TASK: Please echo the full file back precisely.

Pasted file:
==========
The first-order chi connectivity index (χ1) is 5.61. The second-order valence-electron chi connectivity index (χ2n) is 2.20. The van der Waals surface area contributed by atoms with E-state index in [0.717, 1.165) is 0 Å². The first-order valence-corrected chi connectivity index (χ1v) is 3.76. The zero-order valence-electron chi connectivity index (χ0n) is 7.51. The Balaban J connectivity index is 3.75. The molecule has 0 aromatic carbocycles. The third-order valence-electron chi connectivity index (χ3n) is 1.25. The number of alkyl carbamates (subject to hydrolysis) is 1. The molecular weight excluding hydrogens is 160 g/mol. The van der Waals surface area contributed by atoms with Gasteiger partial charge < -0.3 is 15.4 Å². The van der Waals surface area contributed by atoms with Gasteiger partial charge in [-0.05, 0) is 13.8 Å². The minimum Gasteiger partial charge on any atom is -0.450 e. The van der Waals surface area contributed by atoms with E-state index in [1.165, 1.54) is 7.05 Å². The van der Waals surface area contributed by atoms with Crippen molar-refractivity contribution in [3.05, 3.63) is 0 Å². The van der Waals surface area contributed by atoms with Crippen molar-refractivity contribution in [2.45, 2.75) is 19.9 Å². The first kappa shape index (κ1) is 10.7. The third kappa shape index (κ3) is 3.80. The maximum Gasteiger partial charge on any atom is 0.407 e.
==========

The first-order chi connectivity index (χ1) is 5.61. The second-order valence-electron chi connectivity index (χ2n) is 2.20. The van der Waals surface area contributed by atoms with E-state index in [0.717, 1.165) is 0 Å². The first-order valence-corrected chi connectivity index (χ1v) is 3.76. The zero-order valence-electron chi connectivity index (χ0n) is 7.51. The Balaban J connectivity index is 3.75. The molecule has 0 aromatic carbocycles. The third-order valence-electron chi connectivity index (χ3n) is 1.25. The number of alkyl carbamates (subject to hydrolysis) is 1. The molecular weight excluding hydrogens is 160 g/mol. The van der Waals surface area contributed by atoms with Gasteiger partial charge < -0.3 is 15.4 Å². The van der Waals surface area contributed by atoms with Gasteiger partial charge in [-0.05, 0) is 13.8 Å². The minimum Gasteiger partial charge on any atom is -0.450 e. The van der Waals surface area contributed by atoms with E-state index in [1.165, 1.54) is 7.05 Å². The van der Waals surface area contributed by atoms with Crippen molar-refractivity contribution in [3.05, 3.63) is 0 Å². The van der Waals surface area contributed by atoms with Crippen molar-refractivity contribution in [2.45, 2.75) is 19.9 Å². The first kappa shape index (κ1) is 10.7. The third kappa shape index (κ3) is 3.80. The maximum Gasteiger partial charge on any atom is 0.407 e.